Version 1.1 of the Goldlist Method Spreadsheet, which contains a stylised version in Excel of how you need to lay out your manual GoldList book, but which can be used – after some adjustments for your own system – to print loose-leaf GLM double pages, is now kindly hosted thanks to one reader who wished to remain anonymous but you’ll work it out anyway, via http://tinyurl.com/GoldListMethod.
It’s not normally recommended to use the GLM as a keyboard input rather than a manual system, but if you absolutely cannot bear writing and want it in digital form, then you can also make copies of it onto a lot of further tabs in one or more .xls files and do it that way.
The most important thing about it though is the cell comments which answer frequent questions I have had about the order in which things get done. By look at the structure and formulae it may be more clear to some kinds of intelligence what I mean than from other ways of explaining it.
Enjoy, and thanks to MC.
A Facebook friend whom I shall call Miriamm (not her real name) asked me:
Hello, Hallo, Hola, Shalom, Ave, Chaire, Zdravo, Sei mir gegrüßt, sei mir geküßt, etc, etc…
I have a question about the Goldlist Method.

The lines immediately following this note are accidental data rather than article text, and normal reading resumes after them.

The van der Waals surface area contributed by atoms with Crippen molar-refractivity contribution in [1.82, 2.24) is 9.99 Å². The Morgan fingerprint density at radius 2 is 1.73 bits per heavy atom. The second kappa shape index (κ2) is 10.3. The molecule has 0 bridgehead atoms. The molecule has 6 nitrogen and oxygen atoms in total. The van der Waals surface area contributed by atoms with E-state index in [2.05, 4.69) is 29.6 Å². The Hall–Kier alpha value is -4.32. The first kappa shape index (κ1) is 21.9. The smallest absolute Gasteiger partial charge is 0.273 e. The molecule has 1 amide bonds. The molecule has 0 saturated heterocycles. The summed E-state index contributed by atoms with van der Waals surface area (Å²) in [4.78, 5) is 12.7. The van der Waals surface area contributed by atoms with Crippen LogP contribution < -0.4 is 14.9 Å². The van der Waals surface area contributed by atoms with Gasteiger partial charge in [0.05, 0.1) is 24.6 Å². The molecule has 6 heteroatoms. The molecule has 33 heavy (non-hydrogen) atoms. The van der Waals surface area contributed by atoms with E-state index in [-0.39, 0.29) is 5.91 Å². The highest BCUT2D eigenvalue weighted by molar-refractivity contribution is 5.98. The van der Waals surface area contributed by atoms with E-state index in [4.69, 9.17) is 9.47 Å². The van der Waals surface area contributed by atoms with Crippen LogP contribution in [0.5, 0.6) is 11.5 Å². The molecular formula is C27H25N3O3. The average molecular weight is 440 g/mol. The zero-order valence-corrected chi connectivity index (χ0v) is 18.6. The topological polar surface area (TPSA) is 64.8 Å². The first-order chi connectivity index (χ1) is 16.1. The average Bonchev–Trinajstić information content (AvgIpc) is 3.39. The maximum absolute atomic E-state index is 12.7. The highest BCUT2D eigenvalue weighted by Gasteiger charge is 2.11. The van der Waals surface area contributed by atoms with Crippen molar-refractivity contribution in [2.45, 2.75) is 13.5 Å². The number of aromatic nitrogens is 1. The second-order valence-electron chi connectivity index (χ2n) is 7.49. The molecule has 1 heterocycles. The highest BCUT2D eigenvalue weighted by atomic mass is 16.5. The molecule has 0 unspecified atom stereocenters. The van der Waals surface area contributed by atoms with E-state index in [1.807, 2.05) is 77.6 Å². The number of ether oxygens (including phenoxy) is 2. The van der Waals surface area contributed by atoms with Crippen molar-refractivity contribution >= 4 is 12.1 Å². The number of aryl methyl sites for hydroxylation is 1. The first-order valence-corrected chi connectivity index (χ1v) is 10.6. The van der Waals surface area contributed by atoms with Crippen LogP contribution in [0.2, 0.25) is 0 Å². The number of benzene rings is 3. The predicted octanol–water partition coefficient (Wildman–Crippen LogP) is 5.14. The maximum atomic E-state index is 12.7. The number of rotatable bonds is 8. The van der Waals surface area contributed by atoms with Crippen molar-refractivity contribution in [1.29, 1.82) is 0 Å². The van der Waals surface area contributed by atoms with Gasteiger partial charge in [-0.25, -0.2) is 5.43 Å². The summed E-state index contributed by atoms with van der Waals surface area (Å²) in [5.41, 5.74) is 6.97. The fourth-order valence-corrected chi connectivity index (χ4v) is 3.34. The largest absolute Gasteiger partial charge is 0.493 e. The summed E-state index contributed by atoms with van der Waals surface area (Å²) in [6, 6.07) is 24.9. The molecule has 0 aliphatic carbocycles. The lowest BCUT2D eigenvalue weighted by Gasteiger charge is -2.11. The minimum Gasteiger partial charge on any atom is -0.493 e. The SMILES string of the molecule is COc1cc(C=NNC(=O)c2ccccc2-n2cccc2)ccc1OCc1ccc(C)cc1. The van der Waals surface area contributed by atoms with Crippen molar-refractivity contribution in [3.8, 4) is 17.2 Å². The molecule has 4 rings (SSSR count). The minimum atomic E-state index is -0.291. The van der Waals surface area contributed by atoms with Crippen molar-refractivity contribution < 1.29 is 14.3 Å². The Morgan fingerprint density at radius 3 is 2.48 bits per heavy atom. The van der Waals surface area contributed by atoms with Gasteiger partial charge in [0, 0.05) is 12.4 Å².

I have already asked this in the Polyglot group, but I didn’t get an answer, and somehow I can’t tag you, so that you get notified.
So, my question is:
Where do you take your first 25 words for the Headlist? Are they just random words or do you read an article, take notes during a lecture, watch a movie, whatever?
I have used Anki for quite long, until I got frustrated by the huge number of words it forced me to repeat before going on. I’m testing Memrise now and it often gives wrong pronunciations (it writes poder, but it says “el poder” for the verb “to be able to” in Spanish…)
It is annoying, because it gets hardwired in my brain like that.
Plus, it just takes random words without any context or grammar built around them.
I want to try the Goldlist method. I wonder how it works to skip the short-term memory, though. If I read an article beforehand and take the unknown words from there for my Headlist, they are already in my short-term memory by the time I write my list, aren’t they?
I read somewhere a while ago that you have to hear or read a word in five different contexts to be able to use it actively.
So, ok, I write my headlist and DO NOTHING (???) for two weeks?
If I hear or see a word from the headlist again in the meantime, it already tickles my memory before I should write my second list, right?